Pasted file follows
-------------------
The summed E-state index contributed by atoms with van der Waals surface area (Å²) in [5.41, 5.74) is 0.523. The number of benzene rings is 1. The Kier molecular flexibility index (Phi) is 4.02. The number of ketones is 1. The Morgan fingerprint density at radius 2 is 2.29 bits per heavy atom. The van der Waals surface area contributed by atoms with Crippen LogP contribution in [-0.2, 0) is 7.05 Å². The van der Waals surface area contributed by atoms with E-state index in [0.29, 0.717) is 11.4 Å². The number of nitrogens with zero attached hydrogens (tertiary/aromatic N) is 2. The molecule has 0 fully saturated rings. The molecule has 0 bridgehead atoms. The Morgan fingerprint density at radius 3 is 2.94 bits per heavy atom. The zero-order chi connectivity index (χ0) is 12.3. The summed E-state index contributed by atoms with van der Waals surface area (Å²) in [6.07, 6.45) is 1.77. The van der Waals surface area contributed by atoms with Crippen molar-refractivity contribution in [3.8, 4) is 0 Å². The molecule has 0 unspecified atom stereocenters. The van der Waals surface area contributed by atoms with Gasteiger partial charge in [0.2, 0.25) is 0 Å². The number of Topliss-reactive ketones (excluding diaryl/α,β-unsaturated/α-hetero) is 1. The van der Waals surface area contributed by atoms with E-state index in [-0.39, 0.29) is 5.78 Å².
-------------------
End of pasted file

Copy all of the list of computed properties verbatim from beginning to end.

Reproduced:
The summed E-state index contributed by atoms with van der Waals surface area (Å²) in [5.41, 5.74) is 0.523. The number of benzene rings is 1. The Kier molecular flexibility index (Phi) is 4.02. The number of ketones is 1. The Morgan fingerprint density at radius 2 is 2.29 bits per heavy atom. The van der Waals surface area contributed by atoms with Crippen LogP contribution in [-0.2, 0) is 7.05 Å². The van der Waals surface area contributed by atoms with E-state index in [0.29, 0.717) is 11.4 Å². The number of nitrogens with zero attached hydrogens (tertiary/aromatic N) is 2. The molecule has 0 fully saturated rings. The molecule has 0 bridgehead atoms. The Morgan fingerprint density at radius 3 is 2.94 bits per heavy atom. The zero-order chi connectivity index (χ0) is 12.3. The summed E-state index contributed by atoms with van der Waals surface area (Å²) in [6.07, 6.45) is 1.77. The van der Waals surface area contributed by atoms with Crippen molar-refractivity contribution in [3.8, 4) is 0 Å². The molecule has 0 unspecified atom stereocenters. The van der Waals surface area contributed by atoms with Gasteiger partial charge in [0.2, 0.25) is 0 Å². The number of Topliss-reactive ketones (excluding diaryl/α,β-unsaturated/α-hetero) is 1. The van der Waals surface area contributed by atoms with E-state index in [-0.39, 0.29) is 5.78 Å².